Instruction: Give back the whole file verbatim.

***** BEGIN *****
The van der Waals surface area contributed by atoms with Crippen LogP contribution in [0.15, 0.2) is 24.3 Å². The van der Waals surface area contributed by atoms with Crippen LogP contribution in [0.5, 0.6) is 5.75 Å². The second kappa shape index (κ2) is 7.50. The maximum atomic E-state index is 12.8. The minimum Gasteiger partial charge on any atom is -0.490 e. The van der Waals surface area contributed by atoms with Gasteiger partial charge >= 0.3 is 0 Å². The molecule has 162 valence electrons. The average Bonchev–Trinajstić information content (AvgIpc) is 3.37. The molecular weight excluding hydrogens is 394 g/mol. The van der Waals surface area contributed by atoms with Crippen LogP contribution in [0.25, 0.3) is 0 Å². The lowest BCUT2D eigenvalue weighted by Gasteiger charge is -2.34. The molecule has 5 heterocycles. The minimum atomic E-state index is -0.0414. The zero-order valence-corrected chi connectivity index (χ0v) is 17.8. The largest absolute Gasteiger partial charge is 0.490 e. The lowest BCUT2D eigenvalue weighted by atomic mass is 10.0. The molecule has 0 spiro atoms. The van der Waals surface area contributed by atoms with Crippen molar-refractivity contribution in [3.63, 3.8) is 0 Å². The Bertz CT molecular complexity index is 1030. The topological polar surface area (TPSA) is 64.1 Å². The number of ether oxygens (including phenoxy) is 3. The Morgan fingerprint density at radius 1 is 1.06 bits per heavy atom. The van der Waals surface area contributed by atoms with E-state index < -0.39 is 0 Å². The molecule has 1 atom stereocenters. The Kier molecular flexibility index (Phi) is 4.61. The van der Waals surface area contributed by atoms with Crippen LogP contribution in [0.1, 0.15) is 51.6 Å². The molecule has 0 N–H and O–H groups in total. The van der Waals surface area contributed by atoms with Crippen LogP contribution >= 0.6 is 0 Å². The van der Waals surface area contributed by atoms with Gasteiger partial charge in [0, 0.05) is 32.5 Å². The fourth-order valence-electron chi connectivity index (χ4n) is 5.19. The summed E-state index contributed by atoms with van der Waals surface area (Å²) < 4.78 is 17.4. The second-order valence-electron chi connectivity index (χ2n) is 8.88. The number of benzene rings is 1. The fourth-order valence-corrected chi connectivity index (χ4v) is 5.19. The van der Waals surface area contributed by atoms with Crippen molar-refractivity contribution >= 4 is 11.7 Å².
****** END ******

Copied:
The van der Waals surface area contributed by atoms with Crippen LogP contribution in [0.15, 0.2) is 24.3 Å². The van der Waals surface area contributed by atoms with Crippen LogP contribution in [0.5, 0.6) is 5.75 Å². The second kappa shape index (κ2) is 7.50. The maximum atomic E-state index is 12.8. The minimum Gasteiger partial charge on any atom is -0.490 e. The van der Waals surface area contributed by atoms with Gasteiger partial charge >= 0.3 is 0 Å². The molecule has 162 valence electrons. The average Bonchev–Trinajstić information content (AvgIpc) is 3.37. The molecular weight excluding hydrogens is 394 g/mol. The van der Waals surface area contributed by atoms with Crippen LogP contribution in [0.25, 0.3) is 0 Å². The lowest BCUT2D eigenvalue weighted by Gasteiger charge is -2.34. The molecule has 5 heterocycles. The minimum atomic E-state index is -0.0414. The zero-order valence-corrected chi connectivity index (χ0v) is 17.8. The largest absolute Gasteiger partial charge is 0.490 e. The lowest BCUT2D eigenvalue weighted by atomic mass is 10.0. The molecule has 0 spiro atoms. The van der Waals surface area contributed by atoms with Crippen molar-refractivity contribution in [3.63, 3.8) is 0 Å². The Bertz CT molecular complexity index is 1030. The topological polar surface area (TPSA) is 64.1 Å². The number of ether oxygens (including phenoxy) is 3. The Morgan fingerprint density at radius 1 is 1.06 bits per heavy atom. The van der Waals surface area contributed by atoms with E-state index < -0.39 is 0 Å². The molecule has 1 atom stereocenters. The Kier molecular flexibility index (Phi) is 4.61. The van der Waals surface area contributed by atoms with Crippen LogP contribution in [0.1, 0.15) is 51.6 Å². The molecule has 0 N–H and O–H groups in total. The van der Waals surface area contributed by atoms with Crippen LogP contribution >= 0.6 is 0 Å². The van der Waals surface area contributed by atoms with Gasteiger partial charge in [0, 0.05) is 32.5 Å². The fourth-order valence-electron chi connectivity index (χ4n) is 5.19. The summed E-state index contributed by atoms with van der Waals surface area (Å²) < 4.78 is 17.4. The second-order valence-electron chi connectivity index (χ2n) is 8.88. The number of benzene rings is 1. The fourth-order valence-corrected chi connectivity index (χ4v) is 5.19. The van der Waals surface area contributed by atoms with Crippen molar-refractivity contribution >= 4 is 11.7 Å².